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Physiol Behav. 1988;44(4-5):665-8.

Gastric distension and gastric capacity in relation to food intake in humans.

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Department of Medicine and Psychiatry, St. Luke's-Roosevelt Hospital, New York, NY 10025.


Two studies were performed in the same subjects to explore the relationship between stomach capacity and food intake. In the first study, a balloon was passed orally into the stomach of four lean and four obese subjects before they ingested a liquid lunch meal. The balloon was filled with 0, 200, 400, 600, and 800 ml of water in a random sequence on different days. The balloon was kept inflated during ingestion then deflated and removed. Food intake was significantly reduced (p less than 0.01) by a balloon volume of greater than or equal to 400 ml. In the second study, another balloon was inserted into the stomach of these subjects to estimate stomach capacity. The balloon was gradually filled at the rate of 100 ml/min with 30 sec pauses. The subjects rated their discomfort as 1 to 10, from no discomfort to extreme discomfort. A rating of 10 was the main index for stomach capacity. Mean capacity (ml) for the lean subjects was 1100 +/- 185 (SE) and for the obese 1925 +/- 175 (SE), t = 3.24, p less than 0.02. When stomach capacity from the second study was correlated to spontaneous food intake at 0 balloon volume from the first study, r = .44, n.s. However, the relationship between stomach capacity and the balloon volume needed to suppress 50% of spontaneous intake was significant, r = .66, p less than 0.05. This may have implications for treatment of obesity with a gastric balloon.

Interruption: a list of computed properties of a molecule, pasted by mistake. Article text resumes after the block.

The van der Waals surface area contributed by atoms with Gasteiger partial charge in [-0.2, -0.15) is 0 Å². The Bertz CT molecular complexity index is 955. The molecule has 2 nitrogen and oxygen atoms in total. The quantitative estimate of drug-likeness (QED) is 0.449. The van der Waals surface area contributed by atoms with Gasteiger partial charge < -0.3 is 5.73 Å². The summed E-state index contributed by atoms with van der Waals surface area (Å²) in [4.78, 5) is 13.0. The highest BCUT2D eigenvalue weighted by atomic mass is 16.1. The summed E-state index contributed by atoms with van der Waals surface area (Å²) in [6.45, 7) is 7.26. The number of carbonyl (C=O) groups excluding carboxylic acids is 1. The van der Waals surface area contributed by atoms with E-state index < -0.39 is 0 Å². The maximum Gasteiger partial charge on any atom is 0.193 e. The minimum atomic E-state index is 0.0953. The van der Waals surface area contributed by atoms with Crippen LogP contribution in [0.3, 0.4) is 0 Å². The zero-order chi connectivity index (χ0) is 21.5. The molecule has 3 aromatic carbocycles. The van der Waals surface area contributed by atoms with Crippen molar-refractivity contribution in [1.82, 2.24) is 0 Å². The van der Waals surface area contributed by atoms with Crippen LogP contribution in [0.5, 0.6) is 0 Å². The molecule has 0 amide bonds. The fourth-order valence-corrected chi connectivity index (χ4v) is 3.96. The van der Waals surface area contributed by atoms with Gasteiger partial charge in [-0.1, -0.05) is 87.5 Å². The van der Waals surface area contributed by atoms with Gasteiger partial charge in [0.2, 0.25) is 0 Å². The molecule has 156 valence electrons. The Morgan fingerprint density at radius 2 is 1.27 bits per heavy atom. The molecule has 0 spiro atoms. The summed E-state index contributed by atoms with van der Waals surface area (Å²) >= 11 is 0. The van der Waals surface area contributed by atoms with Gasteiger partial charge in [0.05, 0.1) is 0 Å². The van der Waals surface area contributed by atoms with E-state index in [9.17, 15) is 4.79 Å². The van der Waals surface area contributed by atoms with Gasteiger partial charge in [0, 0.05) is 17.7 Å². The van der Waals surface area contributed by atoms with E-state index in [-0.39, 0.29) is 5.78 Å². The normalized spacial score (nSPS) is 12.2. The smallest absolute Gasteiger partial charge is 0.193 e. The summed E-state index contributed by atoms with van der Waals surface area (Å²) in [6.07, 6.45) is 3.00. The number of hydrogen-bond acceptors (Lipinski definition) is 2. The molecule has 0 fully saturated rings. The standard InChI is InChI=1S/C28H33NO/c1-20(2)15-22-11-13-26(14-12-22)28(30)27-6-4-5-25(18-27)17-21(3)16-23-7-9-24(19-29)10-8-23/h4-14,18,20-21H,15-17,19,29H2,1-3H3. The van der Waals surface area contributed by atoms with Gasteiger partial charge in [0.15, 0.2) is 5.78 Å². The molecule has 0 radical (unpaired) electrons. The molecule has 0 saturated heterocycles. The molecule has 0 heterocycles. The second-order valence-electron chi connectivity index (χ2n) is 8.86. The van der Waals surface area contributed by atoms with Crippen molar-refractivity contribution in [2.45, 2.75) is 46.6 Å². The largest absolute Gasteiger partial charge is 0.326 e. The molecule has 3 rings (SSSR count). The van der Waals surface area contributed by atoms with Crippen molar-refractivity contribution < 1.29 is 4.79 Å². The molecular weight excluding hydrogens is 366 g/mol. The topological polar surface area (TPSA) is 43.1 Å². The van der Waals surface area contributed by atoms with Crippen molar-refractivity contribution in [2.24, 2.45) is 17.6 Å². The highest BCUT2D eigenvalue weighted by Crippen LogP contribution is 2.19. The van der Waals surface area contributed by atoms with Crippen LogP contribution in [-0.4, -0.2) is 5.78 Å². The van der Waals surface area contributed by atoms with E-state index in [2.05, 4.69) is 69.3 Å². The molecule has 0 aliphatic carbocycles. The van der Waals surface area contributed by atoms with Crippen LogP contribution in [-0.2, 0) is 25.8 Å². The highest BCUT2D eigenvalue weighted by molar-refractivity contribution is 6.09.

[Indexed for MEDLINE]

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